Birds of Camp Fawcett

We would like to thank Mr. Bob Shackleford for providing his birding knowledge and experience per the attached photos that he so kindly shared from his birding files that may be found at Camp Fawcett. Additionally Mr. Shackleford provided a listing of birds that may be found at camp depending on the time of year.

Birds at Camp Fawcett provide a unique opportunity for scouts/youth/adults to not only enjoy birding, regardless of the level of experience, but also to develop knowledge based understanding of habitat preservation and enhancement that compliments species diversity.

A key lead in question everyone needs to consider: How many of you have been Snipe hunting?


One of the calmest sounds to listen to at camp nightly is the Whipporwill with it songs that echo through the canyon.  Being well camouflaged they are not seen often.

Another song bird that may be heard daily is the Canyon Wren

 

An exceptional songbird is referred to as the Gold Finch of Texas, which is better known as the Golden-Cheeked Warbler is also found at camp and Camp Fawcett is/was a prime nesting area. The Golden-Cheeked Warbler was put on the endangered species list in 1990 and remains on that list today.

The Golden-Cheeked Warbler prefers woodlands with tall (large cedar) Ashe juniper (colloquially "cedar"), oaks, and other hardwood trees provide habitat for the golden-cheeked warbler. The golden-cheeked warbler nests in older stands in the spring, using the bark, which comes off in long strips, for its nests. Golden-cheeked warblers are endangered because many tall juniper (cedar) and oak woodlands have been cleared to build houses, roads or just general clearing.
Sources: https://tpwd.texas.gov/huntwild/wild/species/gcw/
https://texnat.tamu.edu/library/symposia/juniper-ecology-and-management/biology-and-ecology-of-ashe-juniper/

https://aggie-horticulture.tamu.edu/ornamentals/natives/JUNIPERUSASHEI.HTM



Camp is utilized by the Yellow Throated Warbler as a resting and feeding layover station on its way to its Northern nesting area.

Yellow Warbler likewise may be seen at camp during migration to its Northern nesting area

 

White Eyed Vireo another songbird that nests at camp. This one looks a little ragged because its molting. 

Magnolia Warblers. Camp is on the edge of there migratory route.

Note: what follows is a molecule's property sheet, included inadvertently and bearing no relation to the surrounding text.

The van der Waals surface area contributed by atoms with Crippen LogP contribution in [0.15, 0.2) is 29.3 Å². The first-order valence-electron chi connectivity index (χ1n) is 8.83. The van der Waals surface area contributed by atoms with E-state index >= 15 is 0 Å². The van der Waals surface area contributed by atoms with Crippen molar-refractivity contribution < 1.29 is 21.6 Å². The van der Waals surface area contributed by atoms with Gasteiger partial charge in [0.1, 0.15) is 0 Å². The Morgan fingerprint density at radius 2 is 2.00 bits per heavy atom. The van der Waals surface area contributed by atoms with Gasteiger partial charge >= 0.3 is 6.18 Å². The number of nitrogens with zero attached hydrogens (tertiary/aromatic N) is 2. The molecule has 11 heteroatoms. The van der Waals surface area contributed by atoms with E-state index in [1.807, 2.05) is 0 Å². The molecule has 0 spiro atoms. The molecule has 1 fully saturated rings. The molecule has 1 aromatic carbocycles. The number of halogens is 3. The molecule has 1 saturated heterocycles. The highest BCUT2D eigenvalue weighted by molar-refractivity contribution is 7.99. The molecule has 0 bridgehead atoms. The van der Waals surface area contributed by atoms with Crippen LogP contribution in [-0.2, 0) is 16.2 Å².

One of the prettiest birds to be seen at camp along and near the Nueces River is the Painted Bunting
 

Another nesting songbird that may be found at camp is the Yellow Throated Vireo

 

Below is a listing Mr. Shackleford provided of birds that may be found at Camp Fawcett
Hutton’s Vireo, Philadephia Vireo, Red-Eyes Vireo, Western Scrub-Jay, Chihuahuan Raven,
Common Raven, Purple Martin, Bank Swallow, Cliff Swallow, Barn Swallow, Carolina Chickadee, Black-created Titmouse, Verdin, Bushtit, Red-breasted Nuthatch, House Wren, Marsh Wren, Carollina Wren Bewick’s Wren, Cactus Wren, Blue-grey Gnatcatcher, Golden-crowned Kinglet, Ruby-crowned Kinglet, Eastern Bluebird, Hermit Thrush, American Robin, Gray Catbird, Northern Mockingbird, Brown Thrasher, Curve-billed Thrasher, American Pipit, Cedar Waxwing, Louisiana Waterthrush, Black and white Warbler, Northern Flicker, Acadian Flycatcher, Least Flycatcher, Black Phoebe, Say’s Phoebe, Vermilion Flycatcher, Great Crested Flycatcher, Western Kingbird, Scissor-tailed Flycatcher, Loggerhead Shrike, White-eyes Vireo, Bell’s Vireo, Black-capped Vireo, Yellow-throated Vireo, Blue-headed Vireo,  Black-bellied Whistling Duck, Wood Duck, Gadwall, American Wigeon, Mallard, Blue-winged Teal, Northern Shoveler, Northern Pintail, Green-winged Teal, Ring-necked duck, Northern Bobwhite, Wild Turkey, Pied-billed Grebe, Double-created Cormorant, Great Blue Heron, Great Egret,  Cattle Egret, Green Heron, Turkey Vulture, Black Vulture, Osprey, Missiissippi  Kite, Northern Harrier, Sharp-shinned Hawk. Cooper’s Hawk, Red-shouldered Hawk, Broad-winged Hawk, Golden Eagle, American Kestrel, Merlin, American Coot, Killdeer, Wilson’s Snipe, Inca Dove, Common Ground-Dove,  Orange-crowned Warbler, Nashville Warbler, Kentucky Warbler, Common Yellowthroat, Hooded Warbler, Northern Parula, Pine Warbler, Yellow-rumped Warbler, Black-throated Green Warbler, Wilson’s Warbler, Yellow-crested Chat, Green-tailed Towhee, Eastern Towhee, Spotted Towhee, Rufous-crowned Sparrow, Indigo Bunting, Dickcissel, Red-winged Blackbird, Eastern Meadowlark, Yellow-headed Blackbird, Brewer’s Blackbird, Common Grackle, Great-tailed Grackle, Bronzed Cowbird, Brown-headed Cowbird, Orchard Oriole, Hooded Oriole, Baltimore Oriole, Scott’s Oriole, House Finch, Pine Siskin, Lesser Goldfinch. American Goldfinch, House Sparrow, Canyon Towhee, Chipping Sparrow, Field Sparrow, Vesper Sparrow, Lark Sparrow, Black-throated Sparrow, Lack Bunting, Savannah Sparrow, Grasshopper Sparrow, Song Sparrow, Lincoln’s Sparrow, White-throated Sparrow, White-crowned Sparrow, Dark-eyed Junco, Summer Tanager, Northern Cardinal, Pyrrhuloxia, Rose-beasted Grosbeak, Blue Grosbeak, White-winged Dove, Mourning Dove, Yellow-billed Cuckoo, Greater Roadrunner, Western Screech-Owl, Eastern Screech-Owl, Common Nighthawk, Chimney Swift, Ruby-throated Hummingbird, Black-chinned Hummingbird, Ringed Kingfisher, Belted Kingfisher, Green Kingfisher, Golden-fronted Woodpecker, Yellow-bellied Sapsucker, and Ladder-backed Wooderpecker.

This list raises a question: How many of these birds have you seen or heard?

This is a legend link that lists whether the listed birds may be Abundant (many should be seen and heard), Common (should always been seen and heard), Uncommon (might be seen or heard), Rare (seen and heard rarely) and Very Rare (irrgular, not seen or heard every year)
https://tpwd.texas.gov/publications/pwdpubs/media/pwd_bk_p4000_0667.pdf